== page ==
On Tuesday, Terwilliger issued a new statement saying Meadows had never stopped cooperating but instead had consistently maintained that he could not be compelled to appear for an interview. He noted that Meadows has “fully cooperated” with respect to documents that are in his possession and are not privileged.
“As the House prepares to act on the Select Committee’s recommendation, perhaps Members will consider how the Select Committee’s true intentions in dealing with Mr. Meadows have been revealed when it accuses him of contempt citing the very documents his cooperation has produced,” Terwilliger wrote. “What message does that duplicity send to him as well as to others who might be inclined to consider cooperating in good faith to the extent possible?”
The committee has gradually teased a handful of the emails and texts Meadows had provided to the committee before he ended his cooperation.
On Monday, Cheney read from the texts from Trump Jr. and a series of Fox News hosts as those in Trump’s inner circle attempted to reach the president through his chief of staff.
“Hey Mark, the president needs to tell people in the Capitol to go home … this is hurting all of us … he is destroying his legacy,” Fox News host Laura Ingraham texted Meadows, according to the committee.
“Please get him on tv. Destroying everything you have accomplished,” Fox News’s Brian Kilmeade wrote. Another text from Sean Hannity: “Can he make a statement? Ask people to leave the Capitol.”
In response to one text from Trump Jr., Meadows texted: “I’m pushing it hard. I agree.”
Cheney also detailed texts that she said were from members of Congress and others in the Capitol.
“Hey, Mark, protesters are literally storming the Capitol,” read one text. “Breaking windows on doors. Rushing in. Is Trump going to say something?”
Another read: “There’s an armed standoff at the House Chamber door.”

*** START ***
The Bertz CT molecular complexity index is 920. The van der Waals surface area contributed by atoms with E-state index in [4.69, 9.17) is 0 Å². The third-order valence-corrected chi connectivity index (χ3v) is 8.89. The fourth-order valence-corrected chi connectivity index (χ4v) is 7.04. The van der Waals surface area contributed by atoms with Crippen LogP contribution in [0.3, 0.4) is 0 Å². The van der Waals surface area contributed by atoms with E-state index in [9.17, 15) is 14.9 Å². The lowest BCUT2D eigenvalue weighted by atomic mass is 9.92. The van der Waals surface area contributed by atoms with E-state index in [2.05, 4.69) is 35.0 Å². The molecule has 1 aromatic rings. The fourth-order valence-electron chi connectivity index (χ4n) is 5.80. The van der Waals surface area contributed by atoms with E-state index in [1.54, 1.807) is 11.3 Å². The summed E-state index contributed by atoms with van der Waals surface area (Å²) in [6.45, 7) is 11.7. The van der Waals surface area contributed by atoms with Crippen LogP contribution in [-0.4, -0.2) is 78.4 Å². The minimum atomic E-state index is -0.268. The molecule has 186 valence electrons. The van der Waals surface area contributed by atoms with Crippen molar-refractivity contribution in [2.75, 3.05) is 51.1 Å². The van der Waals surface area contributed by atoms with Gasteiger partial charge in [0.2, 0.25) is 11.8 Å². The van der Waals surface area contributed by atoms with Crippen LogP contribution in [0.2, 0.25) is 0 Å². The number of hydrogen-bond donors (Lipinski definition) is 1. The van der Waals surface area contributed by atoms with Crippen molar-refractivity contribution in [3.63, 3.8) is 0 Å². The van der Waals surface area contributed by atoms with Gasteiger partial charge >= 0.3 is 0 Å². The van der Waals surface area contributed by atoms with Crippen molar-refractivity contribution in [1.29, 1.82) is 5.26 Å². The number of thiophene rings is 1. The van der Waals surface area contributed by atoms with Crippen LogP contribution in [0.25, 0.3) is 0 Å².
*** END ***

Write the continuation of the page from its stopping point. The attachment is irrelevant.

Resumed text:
If Meadows had appeared for his deposition, lawmakers had also planned to ask him about Trump’s efforts to overturn the election in the weeks before the insurrection, including his outreach to states and his communications with members of Congress.
Trump’s former top White House aide “is uniquely situated to provide key information, having straddled an official role in the White House and unofficial role related to Mr. Trump’s reelection campaign,” the panel said in a 51-page report.
As part of its list of questions for Meadows, the panel says it wanted to know more about whether Trump was engaged in discussions regarding the response of the National Guard, which was delayed for hours as the violence escalated and the rioters beat police guarding the Capitol building.
The documents provided by Meadows include an email he sent to an unidentified person saying that the Guard would be present to “protect pro Trump people,” the panel said, and that more would be available on standby. The committee did not release any additional details about that email.
Committee staff said they would have interviewed Meadows about emails “to leadership at the Department of Justice on December 29th and 30th, 2020, and January 1st, 2021, encouraging investigations of suspected voter fraud,” even though election officials and courts across the country had rejected those claims.
In a text exchange with an unidentified senator, the committee said, Meadows said Trump believed Vice President Mike Pence had power to reject electors in his role presiding over the Jan. 6 certification.
Pence did not have that power under the law, as the vice president’s function is largely ceremonial.